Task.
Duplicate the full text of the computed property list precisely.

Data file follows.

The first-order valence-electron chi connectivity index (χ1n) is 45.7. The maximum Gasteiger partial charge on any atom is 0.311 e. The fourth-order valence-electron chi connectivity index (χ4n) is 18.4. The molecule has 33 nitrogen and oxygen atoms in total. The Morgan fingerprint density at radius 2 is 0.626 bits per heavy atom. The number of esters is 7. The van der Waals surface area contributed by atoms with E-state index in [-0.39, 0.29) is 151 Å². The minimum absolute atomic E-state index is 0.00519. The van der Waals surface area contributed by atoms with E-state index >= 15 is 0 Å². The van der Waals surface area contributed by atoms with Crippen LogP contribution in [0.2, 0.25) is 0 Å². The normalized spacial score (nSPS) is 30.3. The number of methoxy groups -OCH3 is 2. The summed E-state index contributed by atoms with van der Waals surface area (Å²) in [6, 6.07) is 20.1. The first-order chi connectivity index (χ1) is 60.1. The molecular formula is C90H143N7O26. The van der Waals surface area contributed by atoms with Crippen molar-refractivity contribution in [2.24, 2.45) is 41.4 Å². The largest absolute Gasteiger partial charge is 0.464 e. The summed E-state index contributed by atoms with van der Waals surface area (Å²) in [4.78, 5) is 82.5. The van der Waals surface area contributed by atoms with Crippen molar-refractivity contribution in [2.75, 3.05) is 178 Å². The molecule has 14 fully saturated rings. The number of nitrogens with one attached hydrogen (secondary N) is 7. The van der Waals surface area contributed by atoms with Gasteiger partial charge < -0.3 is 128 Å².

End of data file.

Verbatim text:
The first-order valence-electron chi connectivity index (χ1n) is 45.7. The maximum Gasteiger partial charge on any atom is 0.311 e. The fourth-order valence-electron chi connectivity index (χ4n) is 18.4. The molecule has 33 nitrogen and oxygen atoms in total. The Morgan fingerprint density at radius 2 is 0.626 bits per heavy atom. The number of esters is 7. The van der Waals surface area contributed by atoms with E-state index in [-0.39, 0.29) is 151 Å². The minimum absolute atomic E-state index is 0.00519. The van der Waals surface area contributed by atoms with E-state index >= 15 is 0 Å². The van der Waals surface area contributed by atoms with Crippen LogP contribution in [0.2, 0.25) is 0 Å². The normalized spacial score (nSPS) is 30.3. The number of methoxy groups -OCH3 is 2. The summed E-state index contributed by atoms with van der Waals surface area (Å²) in [6, 6.07) is 20.1. The first-order chi connectivity index (χ1) is 60.1. The molecular formula is C90H143N7O26. The van der Waals surface area contributed by atoms with Crippen molar-refractivity contribution in [2.24, 2.45) is 41.4 Å². The largest absolute Gasteiger partial charge is 0.464 e. The summed E-state index contributed by atoms with van der Waals surface area (Å²) in [4.78, 5) is 82.5. The van der Waals surface area contributed by atoms with Crippen molar-refractivity contribution in [2.75, 3.05) is 178 Å². The molecule has 14 fully saturated rings. The number of nitrogens with one attached hydrogen (secondary N) is 7. The van der Waals surface area contributed by atoms with Gasteiger partial charge < -0.3 is 128 Å².